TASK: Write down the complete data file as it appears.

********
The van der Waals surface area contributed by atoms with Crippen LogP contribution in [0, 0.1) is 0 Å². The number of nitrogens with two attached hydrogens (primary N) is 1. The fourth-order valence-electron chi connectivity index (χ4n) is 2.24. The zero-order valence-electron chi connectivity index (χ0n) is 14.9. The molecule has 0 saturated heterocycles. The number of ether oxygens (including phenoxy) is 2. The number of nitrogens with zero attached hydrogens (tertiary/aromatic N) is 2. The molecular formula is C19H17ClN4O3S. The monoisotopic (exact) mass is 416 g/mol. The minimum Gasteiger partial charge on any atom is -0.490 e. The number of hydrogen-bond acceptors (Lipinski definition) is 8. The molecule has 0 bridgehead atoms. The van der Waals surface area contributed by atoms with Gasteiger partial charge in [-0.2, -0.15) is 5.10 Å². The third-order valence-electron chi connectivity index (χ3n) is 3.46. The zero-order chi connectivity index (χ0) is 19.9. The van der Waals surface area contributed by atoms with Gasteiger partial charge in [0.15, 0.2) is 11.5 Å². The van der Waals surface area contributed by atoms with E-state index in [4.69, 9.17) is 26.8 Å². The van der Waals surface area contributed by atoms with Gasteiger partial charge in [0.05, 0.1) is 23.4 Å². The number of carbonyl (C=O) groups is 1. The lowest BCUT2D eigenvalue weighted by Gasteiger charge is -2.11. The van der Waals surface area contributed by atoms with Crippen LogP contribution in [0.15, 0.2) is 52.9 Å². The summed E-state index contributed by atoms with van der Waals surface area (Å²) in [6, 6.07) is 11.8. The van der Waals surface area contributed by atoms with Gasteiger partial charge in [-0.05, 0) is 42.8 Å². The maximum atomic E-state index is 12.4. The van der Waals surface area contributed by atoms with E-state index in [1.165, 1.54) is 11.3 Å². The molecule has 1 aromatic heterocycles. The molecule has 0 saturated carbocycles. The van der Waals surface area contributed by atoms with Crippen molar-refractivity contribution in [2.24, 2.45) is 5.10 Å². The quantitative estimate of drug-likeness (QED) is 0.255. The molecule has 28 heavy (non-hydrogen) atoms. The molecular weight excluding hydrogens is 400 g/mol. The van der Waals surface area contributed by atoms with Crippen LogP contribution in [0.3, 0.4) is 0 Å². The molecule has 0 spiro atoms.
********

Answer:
The van der Waals surface area contributed by atoms with Crippen LogP contribution in [0, 0.1) is 0 Å². The number of nitrogens with two attached hydrogens (primary N) is 1. The fourth-order valence-electron chi connectivity index (χ4n) is 2.24. The zero-order valence-electron chi connectivity index (χ0n) is 14.9. The molecule has 0 saturated heterocycles. The number of ether oxygens (including phenoxy) is 2. The number of nitrogens with zero attached hydrogens (tertiary/aromatic N) is 2. The molecular formula is C19H17ClN4O3S. The monoisotopic (exact) mass is 416 g/mol. The minimum Gasteiger partial charge on any atom is -0.490 e. The number of hydrogen-bond acceptors (Lipinski definition) is 8. The molecule has 0 bridgehead atoms. The van der Waals surface area contributed by atoms with Gasteiger partial charge in [-0.2, -0.15) is 5.10 Å². The third-order valence-electron chi connectivity index (χ3n) is 3.46. The zero-order chi connectivity index (χ0) is 19.9. The van der Waals surface area contributed by atoms with Gasteiger partial charge in [0.15, 0.2) is 11.5 Å². The van der Waals surface area contributed by atoms with E-state index in [4.69, 9.17) is 26.8 Å². The van der Waals surface area contributed by atoms with Gasteiger partial charge in [0.05, 0.1) is 23.4 Å². The number of carbonyl (C=O) groups is 1. The lowest BCUT2D eigenvalue weighted by Gasteiger charge is -2.11. The van der Waals surface area contributed by atoms with Crippen LogP contribution in [0.15, 0.2) is 52.9 Å². The summed E-state index contributed by atoms with van der Waals surface area (Å²) in [6, 6.07) is 11.8. The van der Waals surface area contributed by atoms with Gasteiger partial charge in [-0.05, 0) is 42.8 Å². The maximum atomic E-state index is 12.4. The van der Waals surface area contributed by atoms with E-state index in [1.165, 1.54) is 11.3 Å². The molecule has 1 aromatic heterocycles. The molecule has 0 saturated carbocycles. The van der Waals surface area contributed by atoms with Crippen molar-refractivity contribution in [2.24, 2.45) is 5.10 Å². The quantitative estimate of drug-likeness (QED) is 0.255. The molecule has 28 heavy (non-hydrogen) atoms. The molecular weight excluding hydrogens is 400 g/mol. The van der Waals surface area contributed by atoms with Crippen LogP contribution in [0.3, 0.4) is 0 Å². The molecule has 0 spiro atoms.